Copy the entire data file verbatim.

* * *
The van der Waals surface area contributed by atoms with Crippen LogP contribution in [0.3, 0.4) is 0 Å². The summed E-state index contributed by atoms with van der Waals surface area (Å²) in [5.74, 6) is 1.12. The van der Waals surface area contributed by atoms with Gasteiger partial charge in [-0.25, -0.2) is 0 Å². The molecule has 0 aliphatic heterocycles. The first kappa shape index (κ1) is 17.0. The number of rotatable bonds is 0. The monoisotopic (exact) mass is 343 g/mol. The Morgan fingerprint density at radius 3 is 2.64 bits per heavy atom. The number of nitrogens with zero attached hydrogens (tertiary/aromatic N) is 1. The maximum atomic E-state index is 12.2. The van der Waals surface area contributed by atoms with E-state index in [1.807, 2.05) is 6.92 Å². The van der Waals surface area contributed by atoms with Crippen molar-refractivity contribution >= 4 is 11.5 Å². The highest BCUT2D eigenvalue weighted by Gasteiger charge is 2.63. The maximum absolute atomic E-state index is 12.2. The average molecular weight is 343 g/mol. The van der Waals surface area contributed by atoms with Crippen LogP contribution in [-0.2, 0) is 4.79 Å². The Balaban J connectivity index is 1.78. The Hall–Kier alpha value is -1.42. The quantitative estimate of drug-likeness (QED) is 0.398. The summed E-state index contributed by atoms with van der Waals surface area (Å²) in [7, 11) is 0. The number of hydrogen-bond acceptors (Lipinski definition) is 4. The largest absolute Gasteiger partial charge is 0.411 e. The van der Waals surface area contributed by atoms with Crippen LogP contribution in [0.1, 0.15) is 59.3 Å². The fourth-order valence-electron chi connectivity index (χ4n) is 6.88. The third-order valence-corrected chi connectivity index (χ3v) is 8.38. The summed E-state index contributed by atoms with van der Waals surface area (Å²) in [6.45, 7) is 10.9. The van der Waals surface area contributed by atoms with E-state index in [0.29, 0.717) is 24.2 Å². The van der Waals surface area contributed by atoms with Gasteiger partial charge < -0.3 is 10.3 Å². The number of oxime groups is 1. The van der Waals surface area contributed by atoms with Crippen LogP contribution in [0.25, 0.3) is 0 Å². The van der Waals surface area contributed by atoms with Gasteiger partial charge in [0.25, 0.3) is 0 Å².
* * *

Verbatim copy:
The van der Waals surface area contributed by atoms with Crippen LogP contribution in [0.3, 0.4) is 0 Å². The summed E-state index contributed by atoms with van der Waals surface area (Å²) in [5.74, 6) is 1.12. The van der Waals surface area contributed by atoms with Gasteiger partial charge in [-0.25, -0.2) is 0 Å². The molecule has 0 aliphatic heterocycles. The first kappa shape index (κ1) is 17.0. The number of rotatable bonds is 0. The monoisotopic (exact) mass is 343 g/mol. The Morgan fingerprint density at radius 3 is 2.64 bits per heavy atom. The number of nitrogens with zero attached hydrogens (tertiary/aromatic N) is 1. The maximum atomic E-state index is 12.2. The van der Waals surface area contributed by atoms with E-state index in [1.807, 2.05) is 6.92 Å². The van der Waals surface area contributed by atoms with Crippen molar-refractivity contribution >= 4 is 11.5 Å². The highest BCUT2D eigenvalue weighted by Gasteiger charge is 2.63. The maximum absolute atomic E-state index is 12.2. The average molecular weight is 343 g/mol. The van der Waals surface area contributed by atoms with Crippen LogP contribution in [-0.2, 0) is 4.79 Å². The Balaban J connectivity index is 1.78. The Hall–Kier alpha value is -1.42. The quantitative estimate of drug-likeness (QED) is 0.398. The summed E-state index contributed by atoms with van der Waals surface area (Å²) in [7, 11) is 0. The number of hydrogen-bond acceptors (Lipinski definition) is 4. The largest absolute Gasteiger partial charge is 0.411 e. The van der Waals surface area contributed by atoms with Crippen LogP contribution in [0.1, 0.15) is 59.3 Å². The fourth-order valence-electron chi connectivity index (χ4n) is 6.88. The third-order valence-corrected chi connectivity index (χ3v) is 8.38. The summed E-state index contributed by atoms with van der Waals surface area (Å²) in [6.45, 7) is 10.9. The van der Waals surface area contributed by atoms with E-state index in [0.29, 0.717) is 24.2 Å². The van der Waals surface area contributed by atoms with Gasteiger partial charge < -0.3 is 10.3 Å². The number of oxime groups is 1. The van der Waals surface area contributed by atoms with Crippen LogP contribution in [0.25, 0.3) is 0 Å². The van der Waals surface area contributed by atoms with Gasteiger partial charge in [0.25, 0.3) is 0 Å².